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The 1958 Longhorns worth remembering 57 years later

By: Tim Chambers
Tomahawk Sports Editor
[email protected]

The year was 1958. It was the year that Tom Dooley was made famous by the Kingston Trio. While Dooley’s head was hanging down things were looking up for the Johnson County football team.
Head coach Harold Arnold was in his sixth season as head football coach. Jay Nidiffer, who would later become assistant basketball coach at ETSU and Auburn, was hired as his assistant coach.
The team returned 13 lettermen from the ‘57 squad that lost only one conference game. Returning were Billy Warden, Dean Maxwell, Jessie Eller, John Paul Phillips, Jerry Cretsinger, Ford Plummer, Jim McCulloch, Ralph Blevins, Kenneth Brookshire, Frazier Cretsinger, Jerry Nave, Gail Willis and Frank Jewett.
Their only loss that year was to Unaka 28-7 but they also had two ties, Happy Valley 0-0 and Boones Creek 6-6. They had spanked Jonesboro, Hampton and Cloudland by a combined score of 60-0. So there was reason for Arnold to be optimistic.
His 1953 squad was involved in a three-way tie for the league title with Unaka and Jonesboro. They knocked of the Rangers 19-14 but fell to the Tigers 14-7.
The ‘58 team wanted no part in sharing the title. And they proved that in their first game.
They begin the year with a 26-6 win over Happy Valley. The game was played on a Thursday night at Hampton High School.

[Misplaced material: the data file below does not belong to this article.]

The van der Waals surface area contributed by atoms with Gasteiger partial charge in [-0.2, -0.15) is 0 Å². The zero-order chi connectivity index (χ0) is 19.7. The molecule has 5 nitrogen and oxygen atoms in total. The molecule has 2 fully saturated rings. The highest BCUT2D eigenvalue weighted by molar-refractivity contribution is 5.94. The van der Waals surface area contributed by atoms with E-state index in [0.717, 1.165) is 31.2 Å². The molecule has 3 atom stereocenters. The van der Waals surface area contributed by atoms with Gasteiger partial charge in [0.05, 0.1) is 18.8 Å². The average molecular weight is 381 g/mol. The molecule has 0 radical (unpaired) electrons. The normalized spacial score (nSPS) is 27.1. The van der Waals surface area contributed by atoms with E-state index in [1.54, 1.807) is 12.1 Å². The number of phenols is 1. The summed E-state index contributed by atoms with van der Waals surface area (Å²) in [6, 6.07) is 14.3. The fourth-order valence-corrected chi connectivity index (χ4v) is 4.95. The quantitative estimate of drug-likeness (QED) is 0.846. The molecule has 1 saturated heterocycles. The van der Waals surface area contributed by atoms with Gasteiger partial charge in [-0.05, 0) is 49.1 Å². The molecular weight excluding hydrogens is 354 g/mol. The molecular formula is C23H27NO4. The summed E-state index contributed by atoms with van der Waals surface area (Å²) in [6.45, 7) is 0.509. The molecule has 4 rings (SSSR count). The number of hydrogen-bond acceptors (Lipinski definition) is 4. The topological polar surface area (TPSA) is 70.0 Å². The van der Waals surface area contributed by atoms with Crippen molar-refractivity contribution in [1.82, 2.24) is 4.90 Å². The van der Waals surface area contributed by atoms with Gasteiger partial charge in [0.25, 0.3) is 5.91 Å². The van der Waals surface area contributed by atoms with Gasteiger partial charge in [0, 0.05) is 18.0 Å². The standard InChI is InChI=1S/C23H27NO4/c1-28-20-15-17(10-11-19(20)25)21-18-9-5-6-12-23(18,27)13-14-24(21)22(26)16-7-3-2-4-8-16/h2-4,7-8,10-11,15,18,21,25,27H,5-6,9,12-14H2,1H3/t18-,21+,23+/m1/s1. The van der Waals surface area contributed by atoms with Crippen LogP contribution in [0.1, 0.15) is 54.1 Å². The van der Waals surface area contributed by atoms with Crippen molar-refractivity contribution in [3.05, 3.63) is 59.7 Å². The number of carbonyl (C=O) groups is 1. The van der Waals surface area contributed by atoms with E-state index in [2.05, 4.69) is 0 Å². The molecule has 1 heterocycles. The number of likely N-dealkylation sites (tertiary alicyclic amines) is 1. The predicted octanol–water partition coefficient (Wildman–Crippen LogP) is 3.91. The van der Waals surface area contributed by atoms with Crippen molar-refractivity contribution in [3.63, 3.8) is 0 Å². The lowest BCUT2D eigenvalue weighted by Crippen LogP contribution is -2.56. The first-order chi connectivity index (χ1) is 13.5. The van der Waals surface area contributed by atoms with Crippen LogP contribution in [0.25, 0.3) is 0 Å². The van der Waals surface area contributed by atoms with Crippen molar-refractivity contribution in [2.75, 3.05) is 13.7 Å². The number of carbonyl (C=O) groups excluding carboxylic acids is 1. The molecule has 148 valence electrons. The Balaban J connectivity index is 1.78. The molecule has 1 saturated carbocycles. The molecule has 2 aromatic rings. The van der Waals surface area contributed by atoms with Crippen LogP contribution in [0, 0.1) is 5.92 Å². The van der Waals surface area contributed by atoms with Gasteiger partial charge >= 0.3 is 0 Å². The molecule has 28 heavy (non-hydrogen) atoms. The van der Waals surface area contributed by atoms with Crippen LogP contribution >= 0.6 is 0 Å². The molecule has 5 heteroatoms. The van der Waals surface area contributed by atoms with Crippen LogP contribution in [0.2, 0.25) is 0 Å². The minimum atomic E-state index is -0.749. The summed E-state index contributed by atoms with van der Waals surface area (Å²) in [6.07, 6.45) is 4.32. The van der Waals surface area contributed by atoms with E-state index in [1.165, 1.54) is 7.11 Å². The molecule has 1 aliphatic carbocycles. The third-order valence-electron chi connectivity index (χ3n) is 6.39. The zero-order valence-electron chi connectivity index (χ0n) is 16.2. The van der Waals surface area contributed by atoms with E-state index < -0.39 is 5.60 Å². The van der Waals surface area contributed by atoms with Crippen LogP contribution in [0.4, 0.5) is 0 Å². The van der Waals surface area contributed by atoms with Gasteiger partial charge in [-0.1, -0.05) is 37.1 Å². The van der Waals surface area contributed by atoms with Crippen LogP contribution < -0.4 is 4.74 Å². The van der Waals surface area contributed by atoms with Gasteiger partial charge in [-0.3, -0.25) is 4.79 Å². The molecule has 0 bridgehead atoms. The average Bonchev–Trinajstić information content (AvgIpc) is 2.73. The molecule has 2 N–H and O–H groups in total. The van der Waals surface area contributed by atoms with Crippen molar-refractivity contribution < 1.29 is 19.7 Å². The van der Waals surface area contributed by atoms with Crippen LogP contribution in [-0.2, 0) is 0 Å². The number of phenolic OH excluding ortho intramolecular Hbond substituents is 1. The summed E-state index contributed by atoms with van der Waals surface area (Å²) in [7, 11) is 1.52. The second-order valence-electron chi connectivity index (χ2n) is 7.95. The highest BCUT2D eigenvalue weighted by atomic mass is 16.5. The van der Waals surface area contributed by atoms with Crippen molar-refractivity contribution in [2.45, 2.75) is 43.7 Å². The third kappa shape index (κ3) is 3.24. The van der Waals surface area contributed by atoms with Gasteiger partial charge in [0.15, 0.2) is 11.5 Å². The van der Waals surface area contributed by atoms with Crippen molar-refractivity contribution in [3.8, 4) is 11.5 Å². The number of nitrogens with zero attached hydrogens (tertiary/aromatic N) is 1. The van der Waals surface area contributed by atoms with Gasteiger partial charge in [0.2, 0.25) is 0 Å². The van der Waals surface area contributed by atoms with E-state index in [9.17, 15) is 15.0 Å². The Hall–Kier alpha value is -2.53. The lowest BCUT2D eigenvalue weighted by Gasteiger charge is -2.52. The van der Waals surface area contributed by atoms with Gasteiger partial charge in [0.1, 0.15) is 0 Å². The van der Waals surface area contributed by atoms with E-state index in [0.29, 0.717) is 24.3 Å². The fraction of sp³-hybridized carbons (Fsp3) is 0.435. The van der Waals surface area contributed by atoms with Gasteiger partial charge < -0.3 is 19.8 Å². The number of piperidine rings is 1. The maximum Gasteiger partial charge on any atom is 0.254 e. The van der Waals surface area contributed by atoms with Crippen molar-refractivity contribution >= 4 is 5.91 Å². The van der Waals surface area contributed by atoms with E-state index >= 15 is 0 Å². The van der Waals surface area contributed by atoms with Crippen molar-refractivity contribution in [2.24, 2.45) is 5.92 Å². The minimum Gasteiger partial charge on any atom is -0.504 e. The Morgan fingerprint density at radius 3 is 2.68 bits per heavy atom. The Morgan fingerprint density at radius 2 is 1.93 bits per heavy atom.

Maxwell had a pair of touchdown runs as did Warden. Arnold recalled both of them.
“Billy Warden was a great football player, student and individual,” said Arnold. “He could flat out run. But I had several on the team that were that good and sometimes better. We had a lot of guys who could play.”
One of those was his quarterback Maxwell.
“Dean Maxwell was the best quarterback in the conference,” said Arnold. “He was outstanding in anything he attempted. He was a quiet boy but he ran the team better than I did. Dean was one of the best to ever play up here.”
They followed that up with a 21-0 victory over Jonesboro.
Ford Plummer had a big game on defense as did Jerry Nave. The 88-year-old legendary coach recalled their contributions.
“Ford was a scrappy small boy but tough as a pine knot,” said Arnold. “He was full of energy and played wide open. Jerry (Nave) was just a super athlete. He signed a scholarship down at South Carolina. It was hard to do anything against those guys.”
The test would come the following week against “Goliath.” The Stoney Creek giant had dominated the conference for years. Would the Longhorns prevail like David?
Unaka had won six titles under Lynn Goddard who went on to become head coach at Elizabethton High School. And the Rangers hadn’t lost in a coon’s age.

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